Iolans will go to the polls Tuesday to express their collective opinion on the size our city’s governing body should be.
Over the past two weeks the Register has published articles in which proponents ar-gued that Iola would be best served by a four-member commission and a mayor, all elected at large; a seven member commission and a mayor or an eight-member commission and a mayor.
While the 14-member volunteer advisory group recommended seven members, with four elected by wards and three at large, it was an alternative choice. Six of the 14 favored the five-member body, all elected at large. The other eight votes were split between an eight-member council and a mayor and a five-member commission. As no consensus could be reached, it was decided to vote again and ask each member to make a first and second choice.
The first-choice votes remained the same, but a majority of the second-choice votes were for the seven-member body, a result that was all-but-assured when alternative voting was decided upon: those favoring a five-member body made the next largest body its second choice, of course.
John McRae, who served Iola as mayor 12 years from 1995 to 2007, spoke for those who favored the five-member commission. He argued from his long experience that a smaller commission would be more able to make quick decisions and cited the effectiveness of Iola’s three-member commission over the decades as proof.
McRae also observed that the 14-member advisory group had not been able to reach a consensus after many hour-long Monday meetings and suggested that a similar paralysis could be ex-pected in any large governing body.
McRae strongly favor-ed at-large voting for all five positions. Iola is, he pointed out, a small, compact city with common problems from north to south, east to west. Voting by wards would reduce by 300 percent the choice voters had among candidates because those residents in one ward could only run there. In many election years, two or more of the most qualified potential candidates may live in the same ward.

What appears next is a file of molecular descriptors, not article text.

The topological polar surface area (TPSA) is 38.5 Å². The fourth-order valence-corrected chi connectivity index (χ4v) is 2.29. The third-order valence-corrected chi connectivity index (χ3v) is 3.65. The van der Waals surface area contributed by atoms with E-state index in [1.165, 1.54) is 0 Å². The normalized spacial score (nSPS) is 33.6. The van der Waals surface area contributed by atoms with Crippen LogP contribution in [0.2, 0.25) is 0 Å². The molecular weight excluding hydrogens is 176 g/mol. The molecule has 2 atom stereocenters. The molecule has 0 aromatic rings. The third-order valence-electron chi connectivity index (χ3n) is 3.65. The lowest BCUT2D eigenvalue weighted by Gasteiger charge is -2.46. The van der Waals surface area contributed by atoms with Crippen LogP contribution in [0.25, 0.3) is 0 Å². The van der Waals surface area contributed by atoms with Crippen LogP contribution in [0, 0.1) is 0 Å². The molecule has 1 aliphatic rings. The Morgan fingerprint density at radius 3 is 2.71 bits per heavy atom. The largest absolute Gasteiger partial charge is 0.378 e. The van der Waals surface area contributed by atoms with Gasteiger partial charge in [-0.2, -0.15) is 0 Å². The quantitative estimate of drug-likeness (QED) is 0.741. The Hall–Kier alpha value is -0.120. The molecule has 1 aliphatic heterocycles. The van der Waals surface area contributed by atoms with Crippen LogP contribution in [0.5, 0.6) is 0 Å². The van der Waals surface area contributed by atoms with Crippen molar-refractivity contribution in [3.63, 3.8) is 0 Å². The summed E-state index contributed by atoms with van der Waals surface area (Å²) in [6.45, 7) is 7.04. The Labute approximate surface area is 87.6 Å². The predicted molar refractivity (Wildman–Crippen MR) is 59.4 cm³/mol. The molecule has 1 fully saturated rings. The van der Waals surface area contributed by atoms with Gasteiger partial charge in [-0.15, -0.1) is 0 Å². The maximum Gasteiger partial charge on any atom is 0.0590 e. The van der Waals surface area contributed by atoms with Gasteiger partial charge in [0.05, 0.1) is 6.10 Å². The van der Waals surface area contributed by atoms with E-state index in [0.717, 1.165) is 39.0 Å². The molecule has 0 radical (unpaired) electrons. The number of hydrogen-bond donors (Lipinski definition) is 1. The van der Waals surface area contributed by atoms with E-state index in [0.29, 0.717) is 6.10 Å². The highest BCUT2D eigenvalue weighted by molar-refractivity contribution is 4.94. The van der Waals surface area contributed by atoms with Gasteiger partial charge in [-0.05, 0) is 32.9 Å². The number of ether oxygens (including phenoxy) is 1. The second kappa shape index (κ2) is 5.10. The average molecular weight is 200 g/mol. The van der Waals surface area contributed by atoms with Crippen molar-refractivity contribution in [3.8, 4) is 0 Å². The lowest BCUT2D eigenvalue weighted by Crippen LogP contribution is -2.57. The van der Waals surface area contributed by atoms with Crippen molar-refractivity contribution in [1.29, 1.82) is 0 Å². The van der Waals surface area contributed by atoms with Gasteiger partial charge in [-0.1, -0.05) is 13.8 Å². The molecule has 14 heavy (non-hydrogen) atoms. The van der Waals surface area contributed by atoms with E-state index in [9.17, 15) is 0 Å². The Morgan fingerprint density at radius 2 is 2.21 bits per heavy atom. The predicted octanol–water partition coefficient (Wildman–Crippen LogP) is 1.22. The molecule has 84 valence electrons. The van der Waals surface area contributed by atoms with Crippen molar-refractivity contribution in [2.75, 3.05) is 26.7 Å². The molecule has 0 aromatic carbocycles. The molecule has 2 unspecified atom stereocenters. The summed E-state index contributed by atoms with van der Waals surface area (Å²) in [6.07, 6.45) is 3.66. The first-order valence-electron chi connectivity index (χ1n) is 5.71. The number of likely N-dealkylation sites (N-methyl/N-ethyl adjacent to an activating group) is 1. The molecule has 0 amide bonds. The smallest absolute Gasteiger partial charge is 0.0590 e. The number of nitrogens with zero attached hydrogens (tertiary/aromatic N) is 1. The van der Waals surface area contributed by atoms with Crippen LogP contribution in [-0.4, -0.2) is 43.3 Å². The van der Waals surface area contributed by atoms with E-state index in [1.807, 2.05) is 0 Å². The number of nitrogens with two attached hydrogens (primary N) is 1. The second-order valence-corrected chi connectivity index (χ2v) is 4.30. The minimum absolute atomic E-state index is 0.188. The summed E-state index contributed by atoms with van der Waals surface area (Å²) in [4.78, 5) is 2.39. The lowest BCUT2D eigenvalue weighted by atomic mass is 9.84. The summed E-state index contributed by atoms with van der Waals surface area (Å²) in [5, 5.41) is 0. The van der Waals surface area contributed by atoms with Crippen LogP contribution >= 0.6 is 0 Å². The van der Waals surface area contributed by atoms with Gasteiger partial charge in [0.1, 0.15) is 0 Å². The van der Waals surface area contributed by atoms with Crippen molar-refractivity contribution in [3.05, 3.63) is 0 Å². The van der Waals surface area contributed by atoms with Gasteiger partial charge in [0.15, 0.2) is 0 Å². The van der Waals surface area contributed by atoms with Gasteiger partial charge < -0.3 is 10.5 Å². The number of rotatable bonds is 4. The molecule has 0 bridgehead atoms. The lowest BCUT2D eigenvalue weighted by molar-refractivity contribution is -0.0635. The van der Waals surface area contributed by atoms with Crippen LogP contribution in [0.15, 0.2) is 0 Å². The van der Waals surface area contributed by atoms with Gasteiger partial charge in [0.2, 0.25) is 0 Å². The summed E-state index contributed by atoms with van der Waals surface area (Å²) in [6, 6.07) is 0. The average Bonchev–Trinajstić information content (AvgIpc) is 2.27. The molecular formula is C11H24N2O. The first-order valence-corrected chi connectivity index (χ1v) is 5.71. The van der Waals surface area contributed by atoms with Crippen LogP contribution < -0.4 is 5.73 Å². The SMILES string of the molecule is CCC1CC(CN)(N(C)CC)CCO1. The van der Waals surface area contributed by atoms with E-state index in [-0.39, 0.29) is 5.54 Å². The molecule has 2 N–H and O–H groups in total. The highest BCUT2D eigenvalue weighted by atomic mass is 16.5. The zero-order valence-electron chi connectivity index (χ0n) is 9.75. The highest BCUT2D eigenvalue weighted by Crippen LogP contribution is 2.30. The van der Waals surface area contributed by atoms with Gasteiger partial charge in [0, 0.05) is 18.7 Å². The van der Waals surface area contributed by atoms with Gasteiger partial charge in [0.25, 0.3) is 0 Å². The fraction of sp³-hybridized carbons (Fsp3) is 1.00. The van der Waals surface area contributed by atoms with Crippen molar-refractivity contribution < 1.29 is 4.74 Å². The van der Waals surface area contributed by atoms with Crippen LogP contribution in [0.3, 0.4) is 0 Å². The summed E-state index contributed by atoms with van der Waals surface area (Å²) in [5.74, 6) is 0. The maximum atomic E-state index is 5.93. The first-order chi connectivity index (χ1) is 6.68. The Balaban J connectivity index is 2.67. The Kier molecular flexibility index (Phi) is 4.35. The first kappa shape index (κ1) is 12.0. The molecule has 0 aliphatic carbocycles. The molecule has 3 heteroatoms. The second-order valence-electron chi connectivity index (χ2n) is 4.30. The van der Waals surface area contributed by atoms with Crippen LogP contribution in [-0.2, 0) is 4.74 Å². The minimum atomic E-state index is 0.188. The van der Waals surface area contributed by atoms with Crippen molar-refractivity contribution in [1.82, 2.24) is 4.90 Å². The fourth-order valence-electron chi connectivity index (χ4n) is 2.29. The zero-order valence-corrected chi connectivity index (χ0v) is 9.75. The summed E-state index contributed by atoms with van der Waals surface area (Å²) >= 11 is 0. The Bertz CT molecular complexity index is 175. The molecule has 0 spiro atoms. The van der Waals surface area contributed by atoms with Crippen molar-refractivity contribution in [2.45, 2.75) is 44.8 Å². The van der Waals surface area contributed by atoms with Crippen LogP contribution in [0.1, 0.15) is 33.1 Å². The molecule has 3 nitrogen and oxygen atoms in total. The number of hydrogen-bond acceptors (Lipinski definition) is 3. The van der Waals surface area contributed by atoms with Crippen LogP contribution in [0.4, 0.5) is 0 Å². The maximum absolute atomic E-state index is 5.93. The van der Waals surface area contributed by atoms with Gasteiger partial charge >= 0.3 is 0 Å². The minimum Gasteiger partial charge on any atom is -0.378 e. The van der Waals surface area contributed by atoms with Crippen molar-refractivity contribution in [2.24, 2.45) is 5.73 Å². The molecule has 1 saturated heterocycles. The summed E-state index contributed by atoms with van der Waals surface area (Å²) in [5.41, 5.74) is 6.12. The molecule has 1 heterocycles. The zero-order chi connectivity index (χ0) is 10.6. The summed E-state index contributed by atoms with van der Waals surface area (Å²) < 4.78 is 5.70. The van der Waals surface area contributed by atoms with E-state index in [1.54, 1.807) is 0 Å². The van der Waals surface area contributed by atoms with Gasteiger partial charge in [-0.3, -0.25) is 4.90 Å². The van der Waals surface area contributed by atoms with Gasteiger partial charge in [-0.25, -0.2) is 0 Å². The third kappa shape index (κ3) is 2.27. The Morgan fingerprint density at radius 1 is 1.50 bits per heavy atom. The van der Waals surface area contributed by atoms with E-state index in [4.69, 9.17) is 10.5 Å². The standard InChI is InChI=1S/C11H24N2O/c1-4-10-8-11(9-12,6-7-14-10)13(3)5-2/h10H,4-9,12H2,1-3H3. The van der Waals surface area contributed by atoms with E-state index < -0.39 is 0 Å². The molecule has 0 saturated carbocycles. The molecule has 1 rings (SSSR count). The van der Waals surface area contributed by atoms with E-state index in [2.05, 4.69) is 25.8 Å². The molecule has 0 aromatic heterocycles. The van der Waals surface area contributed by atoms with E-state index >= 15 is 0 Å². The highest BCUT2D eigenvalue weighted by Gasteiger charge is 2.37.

THE FACT IS that serving on the city’s governing body is a demanding job. It takes a lot of time to do it well. To be qualified to help run our community’s multi-million dollar business, candidates should have business and life experience which equip them to understand Iola’s utility businesses and help manage its large and di-verse work force. Those with experience in industry can help with the job creation the community always needs.
Serving on Iola’s city government is almost like taking on a part-time job in addition to one’s regular work.
If the suggestion that the commission hold its meetings in the evenings rather than during the day is followed, many more Iolans — those who have day-time jobs, a description that covers most adults under retirement age — will be able to serve, so the potential pool of candidates will grow substantially.
Even so, those most qualified to serve are also those most aware of the demands that the office makes. As a result, the most effective of Iola’s commissioners and mayors in years past only ran for office reluctantly after being persuaded by friends and others interested in Iola’s success to make the personal sacrifice re-quired.
These are the reasons why Iola should stick with a smaller commission chosen from its entire population. On Tuesday, vote for a four-member commission and a mayor, all elected at large. Iola will have a better future if that choice is made.
— Emerson Lynn, jr.